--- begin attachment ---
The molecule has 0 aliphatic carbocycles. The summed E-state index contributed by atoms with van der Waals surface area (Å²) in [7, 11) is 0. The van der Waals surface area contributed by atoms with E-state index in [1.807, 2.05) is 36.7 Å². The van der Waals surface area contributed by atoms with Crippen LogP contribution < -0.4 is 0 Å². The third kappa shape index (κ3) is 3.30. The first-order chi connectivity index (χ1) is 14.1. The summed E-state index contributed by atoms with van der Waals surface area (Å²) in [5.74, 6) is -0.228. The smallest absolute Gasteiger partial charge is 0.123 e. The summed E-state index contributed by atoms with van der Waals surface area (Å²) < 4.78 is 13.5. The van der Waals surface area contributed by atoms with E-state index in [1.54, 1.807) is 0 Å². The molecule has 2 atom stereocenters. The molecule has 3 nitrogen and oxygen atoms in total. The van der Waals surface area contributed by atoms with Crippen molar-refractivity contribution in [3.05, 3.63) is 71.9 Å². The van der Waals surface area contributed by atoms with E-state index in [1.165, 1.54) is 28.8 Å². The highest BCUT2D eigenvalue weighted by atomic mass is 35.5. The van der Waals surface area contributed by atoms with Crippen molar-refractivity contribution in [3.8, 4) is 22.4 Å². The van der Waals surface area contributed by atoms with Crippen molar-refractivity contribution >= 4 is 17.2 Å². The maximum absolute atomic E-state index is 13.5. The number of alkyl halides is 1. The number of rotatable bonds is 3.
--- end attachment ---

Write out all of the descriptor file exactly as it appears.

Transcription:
The molecule has 0 aliphatic carbocycles. The summed E-state index contributed by atoms with van der Waals surface area (Å²) in [7, 11) is 0. The van der Waals surface area contributed by atoms with E-state index in [1.807, 2.05) is 36.7 Å². The van der Waals surface area contributed by atoms with Crippen LogP contribution < -0.4 is 0 Å². The third kappa shape index (κ3) is 3.30. The first-order chi connectivity index (χ1) is 14.1. The summed E-state index contributed by atoms with van der Waals surface area (Å²) in [5.74, 6) is -0.228. The smallest absolute Gasteiger partial charge is 0.123 e. The summed E-state index contributed by atoms with van der Waals surface area (Å²) < 4.78 is 13.5. The van der Waals surface area contributed by atoms with E-state index in [1.54, 1.807) is 0 Å². The molecule has 2 atom stereocenters. The molecule has 3 nitrogen and oxygen atoms in total. The van der Waals surface area contributed by atoms with Crippen molar-refractivity contribution in [3.05, 3.63) is 71.9 Å². The van der Waals surface area contributed by atoms with E-state index in [1.165, 1.54) is 28.8 Å². The highest BCUT2D eigenvalue weighted by atomic mass is 35.5. The van der Waals surface area contributed by atoms with Crippen molar-refractivity contribution in [3.8, 4) is 22.4 Å². The van der Waals surface area contributed by atoms with Crippen molar-refractivity contribution >= 4 is 17.2 Å². The maximum absolute atomic E-state index is 13.5. The number of alkyl halides is 1. The number of rotatable bonds is 3.